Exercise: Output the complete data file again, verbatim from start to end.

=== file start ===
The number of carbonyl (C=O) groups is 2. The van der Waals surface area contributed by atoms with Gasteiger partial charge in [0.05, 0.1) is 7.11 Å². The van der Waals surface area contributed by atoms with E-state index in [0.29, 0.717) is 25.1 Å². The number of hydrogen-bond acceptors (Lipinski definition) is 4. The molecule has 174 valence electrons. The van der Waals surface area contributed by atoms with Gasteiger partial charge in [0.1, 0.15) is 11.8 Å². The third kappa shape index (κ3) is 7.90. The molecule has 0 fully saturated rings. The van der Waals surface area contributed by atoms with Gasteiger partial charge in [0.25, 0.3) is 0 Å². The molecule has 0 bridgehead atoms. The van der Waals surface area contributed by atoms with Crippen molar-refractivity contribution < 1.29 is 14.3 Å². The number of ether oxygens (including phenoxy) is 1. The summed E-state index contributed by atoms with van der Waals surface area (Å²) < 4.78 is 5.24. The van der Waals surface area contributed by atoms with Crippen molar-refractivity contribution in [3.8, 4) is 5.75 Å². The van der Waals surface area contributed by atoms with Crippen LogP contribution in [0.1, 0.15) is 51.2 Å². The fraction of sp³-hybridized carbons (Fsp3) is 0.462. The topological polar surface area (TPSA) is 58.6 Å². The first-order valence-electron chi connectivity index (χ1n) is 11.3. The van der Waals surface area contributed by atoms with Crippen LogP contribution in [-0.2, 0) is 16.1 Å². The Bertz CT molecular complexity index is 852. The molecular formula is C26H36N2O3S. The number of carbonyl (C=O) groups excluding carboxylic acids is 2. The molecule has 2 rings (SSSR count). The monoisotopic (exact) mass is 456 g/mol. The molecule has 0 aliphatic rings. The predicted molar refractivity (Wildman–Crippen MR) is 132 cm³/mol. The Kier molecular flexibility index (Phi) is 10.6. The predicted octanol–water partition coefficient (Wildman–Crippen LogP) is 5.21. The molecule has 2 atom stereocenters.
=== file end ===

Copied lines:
The number of carbonyl (C=O) groups is 2. The van der Waals surface area contributed by atoms with Gasteiger partial charge in [0.05, 0.1) is 7.11 Å². The van der Waals surface area contributed by atoms with E-state index in [0.29, 0.717) is 25.1 Å². The number of hydrogen-bond acceptors (Lipinski definition) is 4. The molecule has 174 valence electrons. The van der Waals surface area contributed by atoms with Gasteiger partial charge in [0.1, 0.15) is 11.8 Å². The third kappa shape index (κ3) is 7.90. The molecule has 0 fully saturated rings. The van der Waals surface area contributed by atoms with Gasteiger partial charge in [0.25, 0.3) is 0 Å². The molecule has 0 bridgehead atoms. The van der Waals surface area contributed by atoms with Crippen molar-refractivity contribution < 1.29 is 14.3 Å². The number of ether oxygens (including phenoxy) is 1. The summed E-state index contributed by atoms with van der Waals surface area (Å²) < 4.78 is 5.24. The van der Waals surface area contributed by atoms with Crippen molar-refractivity contribution in [3.8, 4) is 5.75 Å². The van der Waals surface area contributed by atoms with Crippen LogP contribution in [0.1, 0.15) is 51.2 Å². The fraction of sp³-hybridized carbons (Fsp3) is 0.462. The topological polar surface area (TPSA) is 58.6 Å². The first-order valence-electron chi connectivity index (χ1n) is 11.3. The van der Waals surface area contributed by atoms with Crippen LogP contribution in [-0.2, 0) is 16.1 Å². The Bertz CT molecular complexity index is 852. The molecular formula is C26H36N2O3S. The number of carbonyl (C=O) groups excluding carboxylic acids is 2. The molecule has 2 rings (SSSR count). The monoisotopic (exact) mass is 456 g/mol. The molecule has 0 aliphatic rings. The predicted molar refractivity (Wildman–Crippen MR) is 132 cm³/mol. The Kier molecular flexibility index (Phi) is 10.6. The predicted octanol–water partition coefficient (Wildman–Crippen LogP) is 5.21. The molecule has 2 atom stereocenters.